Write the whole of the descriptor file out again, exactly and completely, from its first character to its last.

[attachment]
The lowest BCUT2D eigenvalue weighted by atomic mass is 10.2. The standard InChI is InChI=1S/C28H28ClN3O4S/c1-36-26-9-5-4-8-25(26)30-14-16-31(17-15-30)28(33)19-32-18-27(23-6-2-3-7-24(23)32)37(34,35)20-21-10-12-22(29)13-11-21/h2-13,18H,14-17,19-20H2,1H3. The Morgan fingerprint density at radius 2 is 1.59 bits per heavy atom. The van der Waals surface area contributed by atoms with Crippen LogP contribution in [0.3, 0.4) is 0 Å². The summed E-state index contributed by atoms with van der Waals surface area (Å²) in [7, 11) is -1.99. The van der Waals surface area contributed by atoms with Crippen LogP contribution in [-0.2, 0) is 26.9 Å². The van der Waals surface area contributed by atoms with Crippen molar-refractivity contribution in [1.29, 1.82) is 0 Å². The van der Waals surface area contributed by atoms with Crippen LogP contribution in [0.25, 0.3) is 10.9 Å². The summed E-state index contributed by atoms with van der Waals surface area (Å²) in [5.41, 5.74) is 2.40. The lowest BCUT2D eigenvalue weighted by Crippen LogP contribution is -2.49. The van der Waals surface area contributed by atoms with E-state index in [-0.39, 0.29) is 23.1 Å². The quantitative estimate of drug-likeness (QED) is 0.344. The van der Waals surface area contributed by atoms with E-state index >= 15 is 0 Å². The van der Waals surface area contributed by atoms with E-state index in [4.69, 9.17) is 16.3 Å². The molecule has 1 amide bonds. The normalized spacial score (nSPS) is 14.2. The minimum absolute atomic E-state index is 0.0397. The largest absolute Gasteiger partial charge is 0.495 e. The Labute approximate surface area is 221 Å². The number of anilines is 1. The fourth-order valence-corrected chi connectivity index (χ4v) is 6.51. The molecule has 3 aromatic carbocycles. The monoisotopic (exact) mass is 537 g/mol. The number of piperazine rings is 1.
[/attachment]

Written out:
The lowest BCUT2D eigenvalue weighted by atomic mass is 10.2. The standard InChI is InChI=1S/C28H28ClN3O4S/c1-36-26-9-5-4-8-25(26)30-14-16-31(17-15-30)28(33)19-32-18-27(23-6-2-3-7-24(23)32)37(34,35)20-21-10-12-22(29)13-11-21/h2-13,18H,14-17,19-20H2,1H3. The Morgan fingerprint density at radius 2 is 1.59 bits per heavy atom. The van der Waals surface area contributed by atoms with Crippen LogP contribution in [0.3, 0.4) is 0 Å². The summed E-state index contributed by atoms with van der Waals surface area (Å²) in [7, 11) is -1.99. The van der Waals surface area contributed by atoms with Crippen LogP contribution in [-0.2, 0) is 26.9 Å². The van der Waals surface area contributed by atoms with Crippen molar-refractivity contribution in [1.29, 1.82) is 0 Å². The van der Waals surface area contributed by atoms with Crippen LogP contribution in [0.25, 0.3) is 10.9 Å². The summed E-state index contributed by atoms with van der Waals surface area (Å²) in [5.41, 5.74) is 2.40. The lowest BCUT2D eigenvalue weighted by Crippen LogP contribution is -2.49. The van der Waals surface area contributed by atoms with E-state index in [-0.39, 0.29) is 23.1 Å². The quantitative estimate of drug-likeness (QED) is 0.344. The van der Waals surface area contributed by atoms with E-state index >= 15 is 0 Å². The van der Waals surface area contributed by atoms with E-state index in [4.69, 9.17) is 16.3 Å². The molecule has 1 amide bonds. The normalized spacial score (nSPS) is 14.2. The minimum absolute atomic E-state index is 0.0397. The largest absolute Gasteiger partial charge is 0.495 e. The Labute approximate surface area is 221 Å². The number of anilines is 1. The fourth-order valence-corrected chi connectivity index (χ4v) is 6.51. The molecule has 3 aromatic carbocycles. The monoisotopic (exact) mass is 537 g/mol. The number of piperazine rings is 1.